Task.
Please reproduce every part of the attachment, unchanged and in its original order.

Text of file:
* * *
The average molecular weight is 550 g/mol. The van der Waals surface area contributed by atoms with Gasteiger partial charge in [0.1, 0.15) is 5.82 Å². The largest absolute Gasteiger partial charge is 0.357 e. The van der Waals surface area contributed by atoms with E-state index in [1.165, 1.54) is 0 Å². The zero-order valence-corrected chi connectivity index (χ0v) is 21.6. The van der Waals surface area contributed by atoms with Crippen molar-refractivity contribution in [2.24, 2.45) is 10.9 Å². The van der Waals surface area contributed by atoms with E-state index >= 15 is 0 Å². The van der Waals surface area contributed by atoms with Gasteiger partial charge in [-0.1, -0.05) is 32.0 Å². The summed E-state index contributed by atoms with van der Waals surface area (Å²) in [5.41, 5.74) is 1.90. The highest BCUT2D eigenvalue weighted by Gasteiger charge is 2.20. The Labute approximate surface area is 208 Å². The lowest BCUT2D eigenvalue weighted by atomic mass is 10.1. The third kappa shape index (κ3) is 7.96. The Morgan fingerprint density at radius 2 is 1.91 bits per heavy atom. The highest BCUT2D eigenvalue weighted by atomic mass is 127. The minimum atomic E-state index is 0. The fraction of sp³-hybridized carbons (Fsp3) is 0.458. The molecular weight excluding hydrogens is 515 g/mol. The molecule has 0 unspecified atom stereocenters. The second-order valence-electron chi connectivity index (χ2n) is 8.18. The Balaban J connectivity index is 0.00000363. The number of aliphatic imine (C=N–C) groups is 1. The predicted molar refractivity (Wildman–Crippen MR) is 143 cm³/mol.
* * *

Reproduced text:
The average molecular weight is 550 g/mol. The van der Waals surface area contributed by atoms with Gasteiger partial charge in [0.1, 0.15) is 5.82 Å². The largest absolute Gasteiger partial charge is 0.357 e. The van der Waals surface area contributed by atoms with E-state index in [1.165, 1.54) is 0 Å². The zero-order valence-corrected chi connectivity index (χ0v) is 21.6. The van der Waals surface area contributed by atoms with Crippen molar-refractivity contribution in [2.24, 2.45) is 10.9 Å². The van der Waals surface area contributed by atoms with E-state index >= 15 is 0 Å². The van der Waals surface area contributed by atoms with Gasteiger partial charge in [-0.1, -0.05) is 32.0 Å². The summed E-state index contributed by atoms with van der Waals surface area (Å²) in [5.41, 5.74) is 1.90. The highest BCUT2D eigenvalue weighted by Gasteiger charge is 2.20. The Labute approximate surface area is 208 Å². The lowest BCUT2D eigenvalue weighted by atomic mass is 10.1. The third kappa shape index (κ3) is 7.96. The Morgan fingerprint density at radius 2 is 1.91 bits per heavy atom. The highest BCUT2D eigenvalue weighted by atomic mass is 127. The minimum atomic E-state index is 0. The fraction of sp³-hybridized carbons (Fsp3) is 0.458. The molecular weight excluding hydrogens is 515 g/mol. The molecule has 0 unspecified atom stereocenters. The second-order valence-electron chi connectivity index (χ2n) is 8.18. The Balaban J connectivity index is 0.00000363. The number of aliphatic imine (C=N–C) groups is 1. The predicted molar refractivity (Wildman–Crippen MR) is 143 cm³/mol.